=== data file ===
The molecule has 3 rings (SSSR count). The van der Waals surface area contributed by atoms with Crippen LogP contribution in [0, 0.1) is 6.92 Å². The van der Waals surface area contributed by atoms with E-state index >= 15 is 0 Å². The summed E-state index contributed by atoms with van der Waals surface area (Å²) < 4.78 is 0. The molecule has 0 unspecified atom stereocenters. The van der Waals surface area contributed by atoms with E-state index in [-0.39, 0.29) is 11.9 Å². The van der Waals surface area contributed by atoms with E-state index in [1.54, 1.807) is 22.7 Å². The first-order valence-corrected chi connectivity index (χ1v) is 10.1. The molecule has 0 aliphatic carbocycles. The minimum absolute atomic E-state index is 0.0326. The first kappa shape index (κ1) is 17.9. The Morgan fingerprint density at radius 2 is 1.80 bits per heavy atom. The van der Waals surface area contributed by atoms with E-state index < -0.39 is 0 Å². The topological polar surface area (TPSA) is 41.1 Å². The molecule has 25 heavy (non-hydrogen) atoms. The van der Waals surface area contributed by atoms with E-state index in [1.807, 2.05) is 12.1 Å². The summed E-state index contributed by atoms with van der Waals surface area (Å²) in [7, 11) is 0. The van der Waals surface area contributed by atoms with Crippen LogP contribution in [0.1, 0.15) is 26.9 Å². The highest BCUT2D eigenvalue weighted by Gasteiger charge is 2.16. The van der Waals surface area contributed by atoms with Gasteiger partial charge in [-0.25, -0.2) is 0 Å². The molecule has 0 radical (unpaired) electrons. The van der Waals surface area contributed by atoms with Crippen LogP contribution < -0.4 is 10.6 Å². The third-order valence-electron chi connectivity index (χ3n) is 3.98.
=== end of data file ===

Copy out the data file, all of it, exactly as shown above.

The molecule has 3 rings (SSSR count). The van der Waals surface area contributed by atoms with Crippen LogP contribution in [0, 0.1) is 6.92 Å². The van der Waals surface area contributed by atoms with E-state index >= 15 is 0 Å². The summed E-state index contributed by atoms with van der Waals surface area (Å²) < 4.78 is 0. The molecule has 0 unspecified atom stereocenters. The van der Waals surface area contributed by atoms with E-state index in [-0.39, 0.29) is 11.9 Å². The van der Waals surface area contributed by atoms with E-state index in [1.54, 1.807) is 22.7 Å². The first-order valence-corrected chi connectivity index (χ1v) is 10.1. The molecule has 0 aliphatic carbocycles. The minimum absolute atomic E-state index is 0.0326. The first kappa shape index (κ1) is 17.9. The Morgan fingerprint density at radius 2 is 1.80 bits per heavy atom. The van der Waals surface area contributed by atoms with E-state index < -0.39 is 0 Å². The topological polar surface area (TPSA) is 41.1 Å². The molecule has 25 heavy (non-hydrogen) atoms. The van der Waals surface area contributed by atoms with E-state index in [1.807, 2.05) is 12.1 Å². The summed E-state index contributed by atoms with van der Waals surface area (Å²) in [7, 11) is 0. The van der Waals surface area contributed by atoms with Crippen LogP contribution in [0.1, 0.15) is 26.9 Å². The highest BCUT2D eigenvalue weighted by Gasteiger charge is 2.16. The van der Waals surface area contributed by atoms with Gasteiger partial charge in [-0.25, -0.2) is 0 Å². The molecule has 0 radical (unpaired) electrons. The van der Waals surface area contributed by atoms with Crippen LogP contribution < -0.4 is 10.6 Å². The third-order valence-electron chi connectivity index (χ3n) is 3.98.